For Middle Eastern nations, China's expanding stake in the region ranks as one of the most consequential, albeit underreported, trends of recent years. Already, Beijing's growing foothold is beginning to reshape regional markets, as local governments reorient their economies to take advantage of Chinese investment. But the PRC's presence might end up coming at a high political price, because the proliferation of Chinese influence – and the spread of its model of technologically-empowered censorship – could reinforce some of the worst political impulses of the region's autocrats.
Less than a decade ago, Chinese engagement with the Middle East was confined to just two priorities: the sale of arms to weapons-hungry regional clients and the acquisition of Gulf energy to fuel its ongoing economic expansion. But the last several years have witnessed an explosion of China's interest in, and involvement with, the region.
Politically, this has been reflected in a flurry of high-level contacts between Chinese leaders and regional heads of state. During his high-profile 2017 visit to Beijing, Saudi monarch Salman bin Abdulaziz al Saud signed a memorandum of understanding with Chinese President Xi Jinping to explore a staggering $65 billion in joint ventures. Likewise, President's Xi's 2016 visit to Saudi Arabia, Iran and Egypt, and his subsequent trip to the UAE last year, were intended to reinforce the idea that the Middle East is increasingly important in the calculus of China's leaders.
Economically, too, China's regional presence is growing by leaps and bounds. A decade ago, the Middle East as a whole drew just $1 billion annually in Chinese investment. Today, that figure is exponentially higher. At last summer's meeting of the China-Arab States Cooperation Forum in Beijing, Chinese officials pledged $23 billion in loans and development aid to the region. China is now deeply involved in numerous construction and infrastructure projects around the region, from Kuwait's planned "Silk City" to Oman's port of Duqm.
Militarily, meanwhile, China has become an increasingly important participant in regional security. Since 2015, when it opened its first regional base in Djibouti, Beijing has worked diligently to expand its military posture throughout the Middle East and North Africa. This has included frequent port visits by its navy to the Southern Gulf, and an extended deployment of Chinese military vessels in the Gulf of Aden. China has also significantly broadened its peacekeeping presence in the region. In its latest annual report to Congress on China's military power, the Pentagon warned that the PRC could soon parlay these overtures into the creation of military bases throughout the region.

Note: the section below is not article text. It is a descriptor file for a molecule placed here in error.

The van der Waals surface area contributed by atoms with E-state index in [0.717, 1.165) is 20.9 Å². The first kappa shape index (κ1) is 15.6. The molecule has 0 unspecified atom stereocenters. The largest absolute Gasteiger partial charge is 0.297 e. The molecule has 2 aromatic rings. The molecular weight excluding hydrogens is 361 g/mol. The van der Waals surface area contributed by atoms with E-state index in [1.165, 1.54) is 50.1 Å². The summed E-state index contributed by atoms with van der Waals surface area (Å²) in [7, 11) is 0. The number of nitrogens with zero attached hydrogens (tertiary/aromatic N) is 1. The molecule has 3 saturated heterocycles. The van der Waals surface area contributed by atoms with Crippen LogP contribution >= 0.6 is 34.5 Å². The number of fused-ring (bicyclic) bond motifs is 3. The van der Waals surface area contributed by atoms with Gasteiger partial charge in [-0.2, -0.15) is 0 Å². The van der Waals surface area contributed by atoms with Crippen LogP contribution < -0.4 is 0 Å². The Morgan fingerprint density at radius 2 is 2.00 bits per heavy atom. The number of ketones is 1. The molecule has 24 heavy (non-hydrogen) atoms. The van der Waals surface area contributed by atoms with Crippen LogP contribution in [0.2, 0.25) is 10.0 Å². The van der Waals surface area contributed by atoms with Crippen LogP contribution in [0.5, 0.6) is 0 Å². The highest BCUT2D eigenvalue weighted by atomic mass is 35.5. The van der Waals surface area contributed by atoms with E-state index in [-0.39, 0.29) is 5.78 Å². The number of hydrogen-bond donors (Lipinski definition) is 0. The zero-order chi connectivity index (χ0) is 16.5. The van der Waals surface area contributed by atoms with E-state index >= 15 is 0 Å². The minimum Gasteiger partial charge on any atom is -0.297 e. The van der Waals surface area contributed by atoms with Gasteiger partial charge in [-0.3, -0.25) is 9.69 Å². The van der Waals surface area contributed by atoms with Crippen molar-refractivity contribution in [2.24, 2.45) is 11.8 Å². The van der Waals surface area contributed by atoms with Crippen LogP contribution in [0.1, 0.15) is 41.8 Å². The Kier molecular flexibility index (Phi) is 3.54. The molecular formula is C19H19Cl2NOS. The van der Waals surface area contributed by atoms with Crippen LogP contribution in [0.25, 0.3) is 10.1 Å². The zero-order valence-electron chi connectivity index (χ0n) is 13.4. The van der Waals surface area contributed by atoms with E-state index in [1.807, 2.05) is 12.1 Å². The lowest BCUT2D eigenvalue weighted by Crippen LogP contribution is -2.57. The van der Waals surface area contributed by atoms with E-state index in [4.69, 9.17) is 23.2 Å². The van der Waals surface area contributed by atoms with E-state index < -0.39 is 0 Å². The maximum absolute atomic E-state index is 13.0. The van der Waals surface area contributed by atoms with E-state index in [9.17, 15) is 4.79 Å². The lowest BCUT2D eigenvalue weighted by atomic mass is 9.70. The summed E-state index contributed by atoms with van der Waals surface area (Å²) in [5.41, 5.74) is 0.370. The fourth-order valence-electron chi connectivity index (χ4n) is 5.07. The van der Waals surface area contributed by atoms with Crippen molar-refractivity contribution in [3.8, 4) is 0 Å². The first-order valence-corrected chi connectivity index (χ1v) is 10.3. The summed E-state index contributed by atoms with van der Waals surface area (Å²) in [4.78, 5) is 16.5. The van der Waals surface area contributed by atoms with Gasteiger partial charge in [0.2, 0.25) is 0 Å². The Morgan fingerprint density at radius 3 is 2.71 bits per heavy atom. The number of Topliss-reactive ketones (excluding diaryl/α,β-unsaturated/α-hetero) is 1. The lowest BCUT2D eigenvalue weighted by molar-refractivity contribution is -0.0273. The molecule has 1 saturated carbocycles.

Officials in Beijing have taken pains to stress that their country's involvement is focused solely on "development," rather than on reshaping regional politics. In his 2016 address to the Arab League, President Xi emphasized that his government wasn't trying to carve out a "sphere of influence" in the Middle East. Indeed, at first blush, China's regional involvement does indeed seem to be nothing more than, as some observers have put it, to "speak softly and carry a large purse."
But upon closer examination, it is abundantly clear that despite these assurances, Beijing's regional involvement does in fact come with strings attached. This is because there are unmistakable signs that the digitally enabled authoritarianism of China's government has begun toproliferate to the countries of the Middle East.
Chinese companies have for years helped Iran's clerical regime to repress its own people. Following 2009's "Green Revolution," for example, Tehran turned to Chinese telecom giant ZTE to provide sophisticated surveillance technology for domestic applications – assistance that has greatly aided the Iranian regime in censoring and monitoring the communications of the country's captive population in the years since.Another Chinese tech conglomerate, Huawei, has also been implicated in this sort of questionable commerce with Tehran.
Nor is Iran an isolated incident. Egypt has similarly allowed the PRC to obtain a major stake in its communications sector – and to disseminate technologies that have strengthened President Abdel Fatah al-Sisi's grip on power at the expense of freedom of expression among ordinary Egyptians. And other regional states could soon head in the same direction. Officials in Lebanon, where China has been entrenched for half-a-decade developing the national telecom sector, are today actively courting greater Chinese investment and involvement, with all that this portends. Simultaneously, Chinese firms like Huawei and Hikvision are actively marketing biometric surveillance systems throughout the Persian Gulf, where they are meeting tremendous commercial success.
These trends should heighten fears that China's tech giants will help empower and strengthen the region's autocrats. For, as its engagement with the region expands, so too will the availability of the means by which Beijing has managed to so successfully control and manipulate its own population.
The "China model" of social control could thus easily become an export commodity in Beijing's dealings with the Middle East – much to the detriment of prospects for pluralism and democracy in the region.